Airplane Mode No Longer Cuts Off Wi-Fi And Bluetooth in iOS 11

During WWDC, Apple talked about a host of new features, refinements and improvements coming with iOS 11. However, there were a few features which weren’t discussed at the event but are extremely useful for users, such as the additions made to Airplane Mode.

Airplane Mode is a very useful feature

In the previous versions of iOS, when Airplane Mode was activated, users could no longer use Bluetooth, Wi-Fi or cellular data. Switching off Bluetooth means that any connection to an Apple Watch or any other device is lost. Now with iOS 11, enabling Airplane Mode will no longer deactivate the Bluetooth and Wi-Fi in the phones, notes RedmondPie.

Active Bluetooth and Wi-Fi in Airplane Mode is a useful feature for those who do not want to give up on listening to music on their device or who prefer to stay connected to the world. iPhone and iPad owners in particular will take this as a welcome change because the whole purpose of handheld and light devices is defeated when they cannot be connected to the Internet or sharing is disabled.

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The existing Airplane Mode is not very convenient for most users, many of whom have voiced their concerns over and over again, as they have to manually enable the Bluetooth and Wi-Fi. Now if the new feature comes out of the beta version, it will be a great relief for frequent flyers.

What else is new with iOS 11?

Apple added a host of new features and improvements in iOS 11, such as the Do Not Disturb Mode, which can be turned on while driving. When a user turns it on, it blocks all unwanted notifications by sending a response reading, “I’m driving with Do Not Disturb turned on. I’ll see your message when I get where I’m going.”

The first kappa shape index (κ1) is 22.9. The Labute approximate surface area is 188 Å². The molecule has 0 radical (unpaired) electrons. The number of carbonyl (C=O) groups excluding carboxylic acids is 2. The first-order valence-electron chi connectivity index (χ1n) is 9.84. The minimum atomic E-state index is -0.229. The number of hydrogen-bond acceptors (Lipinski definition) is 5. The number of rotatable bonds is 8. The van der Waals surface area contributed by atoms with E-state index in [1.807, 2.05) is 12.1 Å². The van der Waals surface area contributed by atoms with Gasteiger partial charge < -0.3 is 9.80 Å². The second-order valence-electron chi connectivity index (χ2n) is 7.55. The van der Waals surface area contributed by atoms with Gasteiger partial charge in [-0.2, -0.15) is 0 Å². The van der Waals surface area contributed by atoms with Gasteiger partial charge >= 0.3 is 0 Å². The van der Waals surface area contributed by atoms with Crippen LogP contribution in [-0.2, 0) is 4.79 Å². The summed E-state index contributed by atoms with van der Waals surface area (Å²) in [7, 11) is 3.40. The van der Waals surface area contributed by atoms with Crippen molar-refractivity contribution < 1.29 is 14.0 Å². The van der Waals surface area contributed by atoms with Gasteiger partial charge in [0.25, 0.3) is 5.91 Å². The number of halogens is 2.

Users can get important messages even with it switched on after customizing the feature’s settings. The iPhone’s sensors will also reportedly be able to detect the speed of the vehicle once the feature is switched on.

Another substantial change in iOS 11 was done to the Control Center. In iOS 10, the Control Center was bifurcated into a three-pane card-style view, separating the Music controls on the second panel and dedicating the third panel to HomeKit. However, in iOS 11, Apple went back to the full-screen Control Center, offering all controls on a single screen with expanded controls accessed via 3D Touch or tap-and-hold gestures, notes ilounge.

Another important iOS 11 feature is Music Platter, which includes all the basic playback controls. Further, there is 3D Touch Gesture, which offers controls similar to the Music pane in the iOS 10 Control Center with sliders for volume and scrubbing. There is also a Night Shift toggle behind the 3D Touch Gesture on the brightness slider.

Further, Control Center is now equipped with a volume slider, a much-needed feature for controlling the volume directly. Many use the hardware buttons on the iPhone to adjust the ringer tone and alerts. Now with the volume adjustment slider in the control panel, such users will not have to swipe over to the music pane every time.

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